Across Canada, there’s a pattern. Provinces that have a large number of cannabis stores are doing better than online stores. Ontario, which has yet to open a store, registers Canada’s second lowest per capita consumption, right before B.C.
“Clearly the system is not working from an online perspective in Ontario,” says Deepak Anand, CEO of Materia Ventures, that supplies and distributes cannabis. Anand adds “Alberta, on the other hand, is doing quite well.”
The trend is much more visible in Quebec. The province started with a dozen legal cannabis store with each one potentially serving 700,000 people. Even then, Quebecers chose to line up in the cold travelling long distances to do so to get their hands on legal weed as opposed to buying it online without leaving the comfort of their homes. 80% of the province’s cannabis revenues come from bricks-and-mortar retail stores. That says it all!
In Nova Scotia, the trend is not much different. 94% of sales here and 95% in New Brunswick are from retail stores. It’s clear that “Canadians want the touch-and-feel aspect, wanting to go into a store and talk to somebody and sort of get their products, versus going online and buying it through an online channel,” say experts to the Global News.
There are primarily three main reasons for this, they say. Michael Armstrong from Brock University explains “It’s a sensory product. If they’re going to a store, they can see the samples, they can sniff them in most provinces, and that can be part of the purchasing experience. It’s like buying groceries — you like to look at the produce and touch it. You get some information that way that you can’t get online.”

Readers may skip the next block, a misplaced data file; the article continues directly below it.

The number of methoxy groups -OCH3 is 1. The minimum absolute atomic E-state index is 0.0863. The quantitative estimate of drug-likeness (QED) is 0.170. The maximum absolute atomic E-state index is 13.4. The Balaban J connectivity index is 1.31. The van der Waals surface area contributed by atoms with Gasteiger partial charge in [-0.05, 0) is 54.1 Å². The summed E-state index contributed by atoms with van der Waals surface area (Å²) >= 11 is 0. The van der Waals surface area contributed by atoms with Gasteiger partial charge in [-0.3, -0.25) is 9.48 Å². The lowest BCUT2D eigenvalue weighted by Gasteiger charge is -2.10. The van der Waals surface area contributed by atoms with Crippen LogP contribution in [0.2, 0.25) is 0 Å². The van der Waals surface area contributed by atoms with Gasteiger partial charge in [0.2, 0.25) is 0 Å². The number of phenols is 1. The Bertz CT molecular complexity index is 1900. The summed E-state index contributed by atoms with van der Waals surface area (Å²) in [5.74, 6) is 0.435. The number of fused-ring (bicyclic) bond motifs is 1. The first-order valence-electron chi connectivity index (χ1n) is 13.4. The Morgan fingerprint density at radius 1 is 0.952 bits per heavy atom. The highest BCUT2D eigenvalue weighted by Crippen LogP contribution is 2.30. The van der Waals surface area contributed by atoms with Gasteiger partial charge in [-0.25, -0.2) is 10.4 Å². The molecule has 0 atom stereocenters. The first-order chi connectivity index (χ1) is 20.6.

Anand says that experienced buyers and inexperienced buyers both have antithetical reasons to visit stores. Experienced ones know what they are looking for so they like to see, touch and sniff their way to know. Inexperienced ones have no clue so they wish to consult specialists and learn more.
“It’s a product that the average consumer hasn’t been using for a long time,” Anand elaborates. “This is something new. They may have consumed it when they were in high school, but that was many years ago. On the other side, you have connoisseurs of the product that want to understand, just like you would want to go to a wine store and want to know a little bit more about your wine.”
Another issue is privacy. Online shopping offers convenience but no privacy. There’s a trail of data in unexpected places that is easy to track and report. With countries like the U.S.A. banning cannabis on a federal travel and cannabis users facing lifetime bans to visit the country, buying online becomes avoidable for customers who have store buying choice.
“Buying online means you have to set up an account of some sort on the website, you have to pay with a credit card, there are two sets of electronic records that potentially could track you,” Armstrong says. Store buying is cash-friendly so nothing is tracked.
The federal privacy commissioner advised Canadians to use cash as much as possible since “Some countries may deny entry to individuals if they know they have purchased cannabis, even lawfully,” they cautioned.
However informed a website may be, nothing beats plain old human help. “Consumers are looking for information,” says Armstrong. “They go online, but they don’t really know what to buy. There are all these products, but there’s almost no promotional material that would educate them and say, ‘Okay, this is the one you want for a high, this is the one you want for a buzz,’ that kind of thing. Going into a store and talking to the sales reps is one way to get some information about what I might like if I’m looking for this kind of effect.” “People want to be able to understand, from people they can trust, how this is going to taste and feel, and how it will make them feel.”